Phil Hay: Leeds United left red faced by '˜cult hero' Berardi

A cult hero with Gaetano Berardi's character is forever a hostage to fortune. Cartoon madness gives football personality, like Vinnie Jones holding a shotgun to the head of Howard Wilkinson, but only until it goes too far. Berardi is learning about the fickle nature of cult-heroism, cut down to size by the streak which made him popular in the first place.
Gaetano Berardi is shown the red card against Sunderland.Gaetano Berardi is shown the red card against Sunderland.
Gaetano Berardi is shown the red card against Sunderland.

The headbutts, the fouls, the red cards, the murderous glares; if that side of him appealed when the going was good then it is too late now to put the lid back on. His reputation was built on those traits and, on occasions, with impunity. In October, when he was sent off for headbutting Matty Taylor at Bristol City, Berardi flew home to Leeds in time to take part in the ring-walk with featherweight boxer Josh Warrington that same night. It was a satirical appearance which made light of his indiscipline, helped by the fact that Leeds won easily at Ashton Gate. With hindsight the club might have asked whether Berardi carrying on regardless sent the right message.

Mixed messages or not, he should not need his hand held to the extent where a club – any club – are asked to tolerate three red cards in one season. Berardi can tell Paul Heckingbottom that his foul on Callum McManaman last Saturday was an attempt to win the ball but it was two-footed, it was off the ground and it went straight through McManaman’s right leg; a genuine tackle at the same time as breaking every rule in the book. That he took the Sunderland midfielder out so far up the pitch called into question, again, the levels of self-control in the dressing room at Leeds. Either the penny won’t drop or no-one is interested in hearing it rattle. Either way, the glaringly obvious refuses to register.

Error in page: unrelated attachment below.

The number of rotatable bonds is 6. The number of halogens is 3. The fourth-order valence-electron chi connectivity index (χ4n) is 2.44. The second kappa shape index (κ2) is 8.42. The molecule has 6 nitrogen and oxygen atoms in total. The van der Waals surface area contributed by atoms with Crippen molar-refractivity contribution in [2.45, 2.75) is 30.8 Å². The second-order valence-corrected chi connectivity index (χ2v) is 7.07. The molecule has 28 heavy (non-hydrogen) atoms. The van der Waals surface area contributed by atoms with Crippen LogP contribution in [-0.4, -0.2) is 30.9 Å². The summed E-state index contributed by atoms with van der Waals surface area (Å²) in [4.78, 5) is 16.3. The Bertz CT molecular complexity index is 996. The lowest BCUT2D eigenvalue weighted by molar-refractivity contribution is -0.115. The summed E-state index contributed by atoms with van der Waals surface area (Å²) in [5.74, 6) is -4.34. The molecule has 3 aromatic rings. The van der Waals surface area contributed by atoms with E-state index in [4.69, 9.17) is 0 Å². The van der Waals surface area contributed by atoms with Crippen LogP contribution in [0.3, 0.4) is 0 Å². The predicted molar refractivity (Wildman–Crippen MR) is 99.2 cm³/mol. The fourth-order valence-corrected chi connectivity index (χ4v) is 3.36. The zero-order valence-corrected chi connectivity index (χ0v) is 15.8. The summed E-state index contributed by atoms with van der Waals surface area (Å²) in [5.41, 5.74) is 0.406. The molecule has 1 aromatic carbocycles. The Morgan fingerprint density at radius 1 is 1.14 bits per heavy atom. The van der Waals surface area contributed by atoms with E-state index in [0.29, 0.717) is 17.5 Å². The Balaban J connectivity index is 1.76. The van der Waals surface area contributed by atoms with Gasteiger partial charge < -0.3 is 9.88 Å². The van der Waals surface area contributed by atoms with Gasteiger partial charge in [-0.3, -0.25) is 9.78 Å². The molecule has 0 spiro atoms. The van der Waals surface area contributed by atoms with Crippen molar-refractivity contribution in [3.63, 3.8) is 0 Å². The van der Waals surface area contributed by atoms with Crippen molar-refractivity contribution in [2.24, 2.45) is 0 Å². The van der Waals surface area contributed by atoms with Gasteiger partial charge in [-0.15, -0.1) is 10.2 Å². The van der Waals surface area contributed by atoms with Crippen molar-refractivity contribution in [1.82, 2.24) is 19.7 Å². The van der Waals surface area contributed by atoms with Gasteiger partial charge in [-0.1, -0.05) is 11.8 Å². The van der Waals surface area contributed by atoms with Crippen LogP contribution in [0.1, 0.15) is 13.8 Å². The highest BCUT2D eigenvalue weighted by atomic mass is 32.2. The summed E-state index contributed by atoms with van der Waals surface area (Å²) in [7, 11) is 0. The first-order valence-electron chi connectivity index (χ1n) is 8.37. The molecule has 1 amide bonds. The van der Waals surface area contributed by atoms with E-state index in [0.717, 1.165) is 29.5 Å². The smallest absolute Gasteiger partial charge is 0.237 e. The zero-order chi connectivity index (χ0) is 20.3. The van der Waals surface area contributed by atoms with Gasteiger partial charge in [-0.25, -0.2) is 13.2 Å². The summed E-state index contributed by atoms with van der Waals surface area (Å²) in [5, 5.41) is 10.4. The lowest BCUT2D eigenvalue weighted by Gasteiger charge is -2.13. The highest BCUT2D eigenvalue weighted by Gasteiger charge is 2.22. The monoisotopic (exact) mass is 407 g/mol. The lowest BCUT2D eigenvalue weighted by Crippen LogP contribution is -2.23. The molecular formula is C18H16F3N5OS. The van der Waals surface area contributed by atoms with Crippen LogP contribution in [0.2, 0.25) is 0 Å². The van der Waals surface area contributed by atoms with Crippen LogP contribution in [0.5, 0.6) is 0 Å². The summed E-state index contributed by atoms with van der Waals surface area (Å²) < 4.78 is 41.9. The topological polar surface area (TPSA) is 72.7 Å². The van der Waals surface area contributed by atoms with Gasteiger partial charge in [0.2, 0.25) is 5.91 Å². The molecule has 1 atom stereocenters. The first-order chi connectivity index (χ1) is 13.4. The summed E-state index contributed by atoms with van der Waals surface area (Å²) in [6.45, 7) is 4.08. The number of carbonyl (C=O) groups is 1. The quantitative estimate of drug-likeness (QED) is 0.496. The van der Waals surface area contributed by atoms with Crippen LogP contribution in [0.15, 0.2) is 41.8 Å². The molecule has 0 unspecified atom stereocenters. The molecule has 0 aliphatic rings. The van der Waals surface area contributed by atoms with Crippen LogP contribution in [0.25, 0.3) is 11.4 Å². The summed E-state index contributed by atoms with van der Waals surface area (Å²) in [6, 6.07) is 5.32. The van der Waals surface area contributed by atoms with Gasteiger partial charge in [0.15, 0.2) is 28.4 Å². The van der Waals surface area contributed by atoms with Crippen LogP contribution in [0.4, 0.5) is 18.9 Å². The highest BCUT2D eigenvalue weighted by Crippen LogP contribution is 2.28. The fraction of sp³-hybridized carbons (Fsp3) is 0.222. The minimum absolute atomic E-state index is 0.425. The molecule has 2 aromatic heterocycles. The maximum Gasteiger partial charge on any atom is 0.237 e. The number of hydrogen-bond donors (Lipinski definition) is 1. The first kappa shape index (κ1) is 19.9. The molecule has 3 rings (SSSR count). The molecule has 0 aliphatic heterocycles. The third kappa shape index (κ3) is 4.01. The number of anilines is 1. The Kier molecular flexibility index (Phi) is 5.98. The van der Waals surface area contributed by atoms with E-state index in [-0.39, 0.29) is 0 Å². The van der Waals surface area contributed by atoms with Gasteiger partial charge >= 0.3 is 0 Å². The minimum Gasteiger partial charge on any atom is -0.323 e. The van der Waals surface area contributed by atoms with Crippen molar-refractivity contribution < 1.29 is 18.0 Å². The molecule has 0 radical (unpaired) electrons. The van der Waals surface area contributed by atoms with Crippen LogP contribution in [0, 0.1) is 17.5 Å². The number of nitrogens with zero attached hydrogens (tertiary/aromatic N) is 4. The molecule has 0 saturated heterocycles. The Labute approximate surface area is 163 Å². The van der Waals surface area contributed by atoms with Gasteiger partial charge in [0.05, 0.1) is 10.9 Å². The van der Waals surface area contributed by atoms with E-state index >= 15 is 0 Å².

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Berardi, in his defence, has some right to be disillusioned or exasperated. This season is a write-off and it has not been flattering, in terms of his discipline or his football, but how much his football comes down to ability and how much is related to his position on the pitch is a moot point.

Berardi, as a right-back, has never been exposed as he is on the left side of defence. The shift from his preferred position has been so contrived that in December even he admitted that Leeds needed “a better player than me” at left-back. What sounded like endearing honesty could as easily have been a plea for someone to do him a favour. But four months on the role is his, or was until the Football Association ended his season with a five-game ban on Monday.

With that, Berardi will have missed 10 league matches through three separate bans by the time this season ends. Or, to put it another way, a quarter of Leeds’ Championship fixtures. Leeds, collectively, have a wider problem, like a company trying to cut down on excessive sick leave: almost 30 individual appearances lost to suspension since August. Red cards carry a standard fine of two weeks’ wages but there is, it seems, nowhere near enough grief at work or at home for players who transgress. Then again, if Samuel Saiz in the stocks doesn’t make anyone think, not much will.

Three strikes in one season puts Berardi in a perilous position. He has a long contract and he is well liked at Leeds but he has been nothing less than a liability since confronting Taylor at Ashton Gate. There is part of you that wonders if Berardi is playing to the crowd – indulging the caricature he created for himself – but he is 29, well-travelled and experienced enough to rise above any act. Berardi is Berardi. The on-field aggression is innate. Leeds saw it in him when he first signed and have never felt the urge to knock it out of him. He represents the most difficult balance in football: finding the line between a soft touch and an excessively hard case.

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The summer is coming and Leeds will soon be asked to put their money where their mouth is, in more respects than one. Their managing director, Angus Kinnear, wrote in the club’s programme a fortnight ago about what he called a “no excuses culture where mistakes are recognised and corrected.” On the basis that such a culture exists, people at Elland Road should be paying for this season’s disengagement. If Leeds are serious about getting their squad in order, they should be serious about the consequences of an abject outcome where the team lie 14th and Saturday’s captain ends the term with a five-game ban. Berardi’s general vigour is admirable and he has shown himself to be a competent right-back. But Leeds cannot have this.